Always pay extra for the upgraded Hemsworth model.
Before he was Thor for The Avengers, before he was racing and man-whoring for Ron Howard in Rush, and before he was the hilariously dim secretary in the new Ghostbusters movie, Chris Hemsworth made his big screen debut in the pre-credits scene of J.J. Abrams’ 2009 Star Trek reboot as the ill-fated George Kirk, the heroic and idealistic father of Chris Pine’s James T. Kirk.
Even though George didn’t make it past the opening logo of that first movie, his legacy has loomed over the rest of the franchise ‐ his father’s heroism a driving force, for better or worse, for Captain Kirk. It’s something explored in the most recent trailer for Justin Lin’s upcoming entry, Star Trek Beyond.
There’s a whole lot of daddy issues at play in those first 10–15 seconds, and quite possibly through the entire film. Which is why it isn’t a huge surprise that Paramount announced that the next film ‐ the fourth entry in the rebooted universe ‐ will explore this with greater depth. It will also undoubtedly bring back one of the oft-criticized tropes of Abrams’ ’09 film: time travel. How do we know this? Because the Paramount press release also announced that Chris Hemsworth will return as George Kirk and star “alongside” Chris Pine.
More specifically, they provided this logline: “In the next installment of the epic space adventure, Chris Pine’s Captain Kirk will cross paths with a man he never had a chance to meet, but whose legacy has haunted him since the day he was born: his father.”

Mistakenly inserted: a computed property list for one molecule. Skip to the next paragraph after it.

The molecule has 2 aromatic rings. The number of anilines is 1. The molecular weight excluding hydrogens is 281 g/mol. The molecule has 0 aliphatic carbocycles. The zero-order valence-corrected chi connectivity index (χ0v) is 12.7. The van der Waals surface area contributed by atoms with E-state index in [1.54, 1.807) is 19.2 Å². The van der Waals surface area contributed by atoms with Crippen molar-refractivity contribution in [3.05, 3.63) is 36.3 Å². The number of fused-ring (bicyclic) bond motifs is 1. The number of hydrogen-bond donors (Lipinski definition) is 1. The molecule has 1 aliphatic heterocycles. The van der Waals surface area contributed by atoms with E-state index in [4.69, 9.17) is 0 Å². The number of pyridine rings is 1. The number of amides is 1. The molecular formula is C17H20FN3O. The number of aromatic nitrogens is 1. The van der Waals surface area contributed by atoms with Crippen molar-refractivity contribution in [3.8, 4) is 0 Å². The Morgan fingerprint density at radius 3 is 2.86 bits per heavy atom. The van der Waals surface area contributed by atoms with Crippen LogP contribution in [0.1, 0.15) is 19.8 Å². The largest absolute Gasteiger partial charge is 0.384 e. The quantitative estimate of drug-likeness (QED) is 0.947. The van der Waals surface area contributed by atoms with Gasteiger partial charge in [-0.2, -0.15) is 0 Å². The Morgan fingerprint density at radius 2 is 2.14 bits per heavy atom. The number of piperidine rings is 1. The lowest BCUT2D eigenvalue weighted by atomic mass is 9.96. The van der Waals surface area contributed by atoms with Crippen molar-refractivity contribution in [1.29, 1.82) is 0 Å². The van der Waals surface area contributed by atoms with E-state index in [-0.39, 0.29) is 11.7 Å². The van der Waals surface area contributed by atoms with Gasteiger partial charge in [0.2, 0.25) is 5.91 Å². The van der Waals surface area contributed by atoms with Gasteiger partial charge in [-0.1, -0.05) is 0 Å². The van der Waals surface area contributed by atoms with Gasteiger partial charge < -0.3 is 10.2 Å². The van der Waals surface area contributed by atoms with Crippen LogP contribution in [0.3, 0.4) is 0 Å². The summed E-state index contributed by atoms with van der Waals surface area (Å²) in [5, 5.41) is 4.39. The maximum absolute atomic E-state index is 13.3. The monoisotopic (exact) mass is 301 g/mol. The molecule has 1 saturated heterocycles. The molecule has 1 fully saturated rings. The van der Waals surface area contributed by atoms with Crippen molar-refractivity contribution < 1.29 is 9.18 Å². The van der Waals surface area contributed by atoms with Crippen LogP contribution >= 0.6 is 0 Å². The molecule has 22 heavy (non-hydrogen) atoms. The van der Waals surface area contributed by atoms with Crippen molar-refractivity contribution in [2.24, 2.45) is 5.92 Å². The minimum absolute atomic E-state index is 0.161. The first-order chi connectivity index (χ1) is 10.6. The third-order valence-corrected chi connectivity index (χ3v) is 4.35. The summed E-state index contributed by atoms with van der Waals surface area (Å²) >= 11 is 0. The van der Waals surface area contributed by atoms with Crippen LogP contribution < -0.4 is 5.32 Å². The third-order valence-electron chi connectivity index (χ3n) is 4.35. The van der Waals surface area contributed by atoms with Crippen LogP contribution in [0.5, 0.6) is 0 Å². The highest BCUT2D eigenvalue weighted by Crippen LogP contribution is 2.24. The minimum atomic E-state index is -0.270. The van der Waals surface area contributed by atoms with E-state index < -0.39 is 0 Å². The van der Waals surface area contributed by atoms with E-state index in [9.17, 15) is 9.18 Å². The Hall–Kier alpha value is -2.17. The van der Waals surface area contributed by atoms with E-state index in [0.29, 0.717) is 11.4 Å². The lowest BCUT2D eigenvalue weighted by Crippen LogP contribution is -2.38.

The doubling down on Hemsworth is understandable. Now that Marvel has his Thor wig figured out and other franchises are using his wide range of talents, he’s become a force to be reckoned with on the big screen. The doubling down on time travel however, might be a big risk for the franchise, especially as it seems to be about to get its mojo back. Consider this reaction from noted Trek enthusiast and critic Jordan Hoffman:
STAR TREK BEYOND does something magical: has big, bold action but puts these characters in, basically, a TOS episode. For me it was a dream.
That Trek is embracing its roots works against much of what J.J. Abrams did by playing with his action figures in the first two movies. This sentiment alone should delight longtime Trekkers. This is the same group that was a little put-off by the timeline looseness of the original film. So suffice it to say that the fourth film’s story will be a gamble.
Now if they can just get Shatner to cameo for one scene with Pine and Hemsworth, it’ll be worth it.